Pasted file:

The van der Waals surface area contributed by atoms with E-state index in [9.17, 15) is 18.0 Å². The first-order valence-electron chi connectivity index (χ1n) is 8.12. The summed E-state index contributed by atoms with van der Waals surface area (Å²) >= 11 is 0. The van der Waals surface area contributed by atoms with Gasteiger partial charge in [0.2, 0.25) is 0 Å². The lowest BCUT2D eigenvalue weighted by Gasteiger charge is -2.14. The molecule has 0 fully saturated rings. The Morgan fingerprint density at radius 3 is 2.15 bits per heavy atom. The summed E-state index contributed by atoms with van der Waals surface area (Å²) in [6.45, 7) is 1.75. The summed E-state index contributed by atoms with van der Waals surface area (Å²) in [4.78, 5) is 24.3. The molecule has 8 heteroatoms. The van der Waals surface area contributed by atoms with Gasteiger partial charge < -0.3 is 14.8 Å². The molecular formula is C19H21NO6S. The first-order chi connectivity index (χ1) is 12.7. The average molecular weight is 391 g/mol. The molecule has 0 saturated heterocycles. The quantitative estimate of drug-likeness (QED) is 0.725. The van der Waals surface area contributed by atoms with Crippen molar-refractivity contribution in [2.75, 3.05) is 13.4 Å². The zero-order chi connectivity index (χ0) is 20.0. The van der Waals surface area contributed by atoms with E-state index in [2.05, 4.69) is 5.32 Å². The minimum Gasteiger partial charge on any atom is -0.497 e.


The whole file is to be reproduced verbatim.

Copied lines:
The van der Waals surface area contributed by atoms with E-state index in [9.17, 15) is 18.0 Å². The first-order valence-electron chi connectivity index (χ1n) is 8.12. The summed E-state index contributed by atoms with van der Waals surface area (Å²) >= 11 is 0. The van der Waals surface area contributed by atoms with Gasteiger partial charge in [0.2, 0.25) is 0 Å². The lowest BCUT2D eigenvalue weighted by Gasteiger charge is -2.14. The molecule has 0 fully saturated rings. The Morgan fingerprint density at radius 3 is 2.15 bits per heavy atom. The summed E-state index contributed by atoms with van der Waals surface area (Å²) in [6.45, 7) is 1.75. The summed E-state index contributed by atoms with van der Waals surface area (Å²) in [4.78, 5) is 24.3. The molecule has 8 heteroatoms. The van der Waals surface area contributed by atoms with Gasteiger partial charge < -0.3 is 14.8 Å². The molecular formula is C19H21NO6S. The first-order chi connectivity index (χ1) is 12.7. The average molecular weight is 391 g/mol. The molecule has 0 saturated heterocycles. The quantitative estimate of drug-likeness (QED) is 0.725. The van der Waals surface area contributed by atoms with Crippen molar-refractivity contribution in [2.75, 3.05) is 13.4 Å². The zero-order chi connectivity index (χ0) is 20.0. The van der Waals surface area contributed by atoms with E-state index in [2.05, 4.69) is 5.32 Å². The minimum Gasteiger partial charge on any atom is -0.497 e.